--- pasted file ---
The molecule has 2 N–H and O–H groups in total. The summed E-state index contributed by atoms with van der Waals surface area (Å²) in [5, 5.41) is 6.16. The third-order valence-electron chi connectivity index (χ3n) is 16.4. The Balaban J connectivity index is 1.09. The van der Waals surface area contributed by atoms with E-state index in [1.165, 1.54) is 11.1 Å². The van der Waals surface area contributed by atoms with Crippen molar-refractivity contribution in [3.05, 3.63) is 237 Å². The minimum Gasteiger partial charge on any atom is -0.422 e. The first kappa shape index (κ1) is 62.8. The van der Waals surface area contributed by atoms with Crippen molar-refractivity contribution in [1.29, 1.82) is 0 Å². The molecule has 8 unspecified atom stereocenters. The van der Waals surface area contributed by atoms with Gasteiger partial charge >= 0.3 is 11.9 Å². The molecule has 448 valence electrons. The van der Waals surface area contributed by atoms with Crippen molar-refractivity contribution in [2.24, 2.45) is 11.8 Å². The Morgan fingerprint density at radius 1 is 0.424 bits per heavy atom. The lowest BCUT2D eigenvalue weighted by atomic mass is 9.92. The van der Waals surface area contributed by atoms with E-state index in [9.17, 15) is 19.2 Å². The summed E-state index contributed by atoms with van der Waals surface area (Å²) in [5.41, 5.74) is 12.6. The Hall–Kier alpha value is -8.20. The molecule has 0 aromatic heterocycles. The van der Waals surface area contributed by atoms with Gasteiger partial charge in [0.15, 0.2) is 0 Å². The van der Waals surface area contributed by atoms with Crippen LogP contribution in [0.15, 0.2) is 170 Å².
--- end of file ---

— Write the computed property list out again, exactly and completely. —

The molecule has 2 N–H and O–H groups in total. The summed E-state index contributed by atoms with van der Waals surface area (Å²) in [5, 5.41) is 6.16. The third-order valence-electron chi connectivity index (χ3n) is 16.4. The Balaban J connectivity index is 1.09. The van der Waals surface area contributed by atoms with E-state index in [1.165, 1.54) is 11.1 Å². The van der Waals surface area contributed by atoms with Crippen molar-refractivity contribution in [3.05, 3.63) is 237 Å². The minimum Gasteiger partial charge on any atom is -0.422 e. The first kappa shape index (κ1) is 62.8. The van der Waals surface area contributed by atoms with Crippen molar-refractivity contribution in [1.29, 1.82) is 0 Å². The molecule has 8 unspecified atom stereocenters. The van der Waals surface area contributed by atoms with Gasteiger partial charge >= 0.3 is 11.9 Å². The molecule has 448 valence electrons. The van der Waals surface area contributed by atoms with Crippen molar-refractivity contribution in [2.24, 2.45) is 11.8 Å². The Morgan fingerprint density at radius 1 is 0.424 bits per heavy atom. The lowest BCUT2D eigenvalue weighted by atomic mass is 9.92. The van der Waals surface area contributed by atoms with E-state index in [9.17, 15) is 19.2 Å². The summed E-state index contributed by atoms with van der Waals surface area (Å²) in [5.41, 5.74) is 12.6. The Hall–Kier alpha value is -8.20. The molecule has 0 aromatic heterocycles. The van der Waals surface area contributed by atoms with Gasteiger partial charge in [0.15, 0.2) is 0 Å². The van der Waals surface area contributed by atoms with Crippen LogP contribution in [0.15, 0.2) is 170 Å².